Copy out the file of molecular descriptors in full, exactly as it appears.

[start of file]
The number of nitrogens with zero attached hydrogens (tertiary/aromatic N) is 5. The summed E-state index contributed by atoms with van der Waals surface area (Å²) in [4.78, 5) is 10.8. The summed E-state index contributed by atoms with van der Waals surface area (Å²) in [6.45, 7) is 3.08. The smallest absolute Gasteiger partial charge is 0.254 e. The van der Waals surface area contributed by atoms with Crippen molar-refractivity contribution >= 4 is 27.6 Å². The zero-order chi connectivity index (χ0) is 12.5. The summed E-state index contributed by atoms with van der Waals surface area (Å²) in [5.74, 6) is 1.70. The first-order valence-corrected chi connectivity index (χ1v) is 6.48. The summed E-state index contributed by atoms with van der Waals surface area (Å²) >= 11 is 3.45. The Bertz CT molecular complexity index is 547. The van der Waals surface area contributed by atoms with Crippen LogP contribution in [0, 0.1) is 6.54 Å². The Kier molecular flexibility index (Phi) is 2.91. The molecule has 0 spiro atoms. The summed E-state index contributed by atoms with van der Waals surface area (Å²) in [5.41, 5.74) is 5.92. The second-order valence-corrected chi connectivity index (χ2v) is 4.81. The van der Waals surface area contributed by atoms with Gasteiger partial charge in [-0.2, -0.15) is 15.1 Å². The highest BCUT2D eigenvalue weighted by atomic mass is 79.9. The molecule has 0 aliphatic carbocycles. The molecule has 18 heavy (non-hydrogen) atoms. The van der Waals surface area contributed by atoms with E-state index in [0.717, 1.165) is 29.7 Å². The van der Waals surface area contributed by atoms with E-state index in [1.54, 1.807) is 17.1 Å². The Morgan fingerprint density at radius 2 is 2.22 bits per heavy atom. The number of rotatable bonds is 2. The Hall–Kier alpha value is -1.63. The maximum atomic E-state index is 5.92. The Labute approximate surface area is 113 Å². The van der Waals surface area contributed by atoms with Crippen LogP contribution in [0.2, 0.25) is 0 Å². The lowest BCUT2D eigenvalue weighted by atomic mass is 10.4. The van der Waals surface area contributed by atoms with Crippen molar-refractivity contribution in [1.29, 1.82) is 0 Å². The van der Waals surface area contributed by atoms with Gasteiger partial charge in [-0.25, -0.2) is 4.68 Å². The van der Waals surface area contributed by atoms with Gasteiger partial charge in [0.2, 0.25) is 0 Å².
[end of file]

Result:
The number of nitrogens with zero attached hydrogens (tertiary/aromatic N) is 5. The summed E-state index contributed by atoms with van der Waals surface area (Å²) in [4.78, 5) is 10.8. The summed E-state index contributed by atoms with van der Waals surface area (Å²) in [6.45, 7) is 3.08. The smallest absolute Gasteiger partial charge is 0.254 e. The van der Waals surface area contributed by atoms with Crippen molar-refractivity contribution >= 4 is 27.6 Å². The zero-order chi connectivity index (χ0) is 12.5. The summed E-state index contributed by atoms with van der Waals surface area (Å²) in [5.74, 6) is 1.70. The first-order valence-corrected chi connectivity index (χ1v) is 6.48. The summed E-state index contributed by atoms with van der Waals surface area (Å²) >= 11 is 3.45. The Bertz CT molecular complexity index is 547. The van der Waals surface area contributed by atoms with Crippen LogP contribution in [0, 0.1) is 6.54 Å². The Kier molecular flexibility index (Phi) is 2.91. The molecule has 0 spiro atoms. The summed E-state index contributed by atoms with van der Waals surface area (Å²) in [5.41, 5.74) is 5.92. The second-order valence-corrected chi connectivity index (χ2v) is 4.81. The van der Waals surface area contributed by atoms with Gasteiger partial charge in [-0.2, -0.15) is 15.1 Å². The highest BCUT2D eigenvalue weighted by atomic mass is 79.9. The molecule has 0 aliphatic carbocycles. The molecule has 18 heavy (non-hydrogen) atoms. The van der Waals surface area contributed by atoms with E-state index in [0.717, 1.165) is 29.7 Å². The van der Waals surface area contributed by atoms with E-state index in [1.54, 1.807) is 17.1 Å². The Morgan fingerprint density at radius 2 is 2.22 bits per heavy atom. The number of rotatable bonds is 2. The Hall–Kier alpha value is -1.63. The maximum atomic E-state index is 5.92. The Labute approximate surface area is 113 Å². The van der Waals surface area contributed by atoms with Crippen LogP contribution in [0.2, 0.25) is 0 Å². The lowest BCUT2D eigenvalue weighted by atomic mass is 10.4. The van der Waals surface area contributed by atoms with Crippen molar-refractivity contribution in [1.29, 1.82) is 0 Å². The van der Waals surface area contributed by atoms with Gasteiger partial charge in [-0.25, -0.2) is 4.68 Å². The van der Waals surface area contributed by atoms with Gasteiger partial charge in [0.2, 0.25) is 0 Å².